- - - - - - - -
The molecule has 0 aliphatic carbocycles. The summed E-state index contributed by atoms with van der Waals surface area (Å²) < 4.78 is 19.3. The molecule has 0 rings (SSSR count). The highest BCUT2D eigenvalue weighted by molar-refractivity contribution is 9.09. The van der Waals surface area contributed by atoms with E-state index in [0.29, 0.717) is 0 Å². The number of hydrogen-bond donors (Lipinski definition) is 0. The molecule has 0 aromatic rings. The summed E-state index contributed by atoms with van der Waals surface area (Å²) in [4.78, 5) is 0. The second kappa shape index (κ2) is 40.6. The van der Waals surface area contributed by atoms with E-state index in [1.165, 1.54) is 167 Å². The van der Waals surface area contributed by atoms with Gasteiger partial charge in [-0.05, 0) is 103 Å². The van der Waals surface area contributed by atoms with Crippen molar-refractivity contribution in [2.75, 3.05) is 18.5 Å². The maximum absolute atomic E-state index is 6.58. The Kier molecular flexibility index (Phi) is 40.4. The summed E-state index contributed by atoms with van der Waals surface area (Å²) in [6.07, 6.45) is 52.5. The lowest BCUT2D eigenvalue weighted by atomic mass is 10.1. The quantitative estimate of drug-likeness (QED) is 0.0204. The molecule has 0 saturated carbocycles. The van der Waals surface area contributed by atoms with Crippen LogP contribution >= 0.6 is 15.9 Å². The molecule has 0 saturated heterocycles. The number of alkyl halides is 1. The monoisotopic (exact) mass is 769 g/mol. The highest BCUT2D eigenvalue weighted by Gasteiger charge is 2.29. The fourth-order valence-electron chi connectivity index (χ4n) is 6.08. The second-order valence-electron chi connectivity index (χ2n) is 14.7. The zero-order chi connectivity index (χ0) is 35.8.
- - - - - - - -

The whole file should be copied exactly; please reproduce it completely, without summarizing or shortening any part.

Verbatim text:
The molecule has 0 aliphatic carbocycles. The summed E-state index contributed by atoms with van der Waals surface area (Å²) < 4.78 is 19.3. The molecule has 0 rings (SSSR count). The highest BCUT2D eigenvalue weighted by molar-refractivity contribution is 9.09. The van der Waals surface area contributed by atoms with E-state index in [0.29, 0.717) is 0 Å². The number of hydrogen-bond donors (Lipinski definition) is 0. The molecule has 0 aromatic rings. The summed E-state index contributed by atoms with van der Waals surface area (Å²) in [4.78, 5) is 0. The second kappa shape index (κ2) is 40.6. The van der Waals surface area contributed by atoms with E-state index in [1.165, 1.54) is 167 Å². The van der Waals surface area contributed by atoms with Gasteiger partial charge in [-0.05, 0) is 103 Å². The van der Waals surface area contributed by atoms with Crippen molar-refractivity contribution in [2.75, 3.05) is 18.5 Å². The maximum absolute atomic E-state index is 6.58. The Kier molecular flexibility index (Phi) is 40.4. The summed E-state index contributed by atoms with van der Waals surface area (Å²) in [6.07, 6.45) is 52.5. The lowest BCUT2D eigenvalue weighted by atomic mass is 10.1. The quantitative estimate of drug-likeness (QED) is 0.0204. The molecule has 0 saturated carbocycles. The van der Waals surface area contributed by atoms with Crippen LogP contribution >= 0.6 is 15.9 Å². The molecule has 0 saturated heterocycles. The number of alkyl halides is 1. The monoisotopic (exact) mass is 769 g/mol. The highest BCUT2D eigenvalue weighted by Gasteiger charge is 2.29. The fourth-order valence-electron chi connectivity index (χ4n) is 6.08. The second-order valence-electron chi connectivity index (χ2n) is 14.7. The zero-order chi connectivity index (χ0) is 35.8.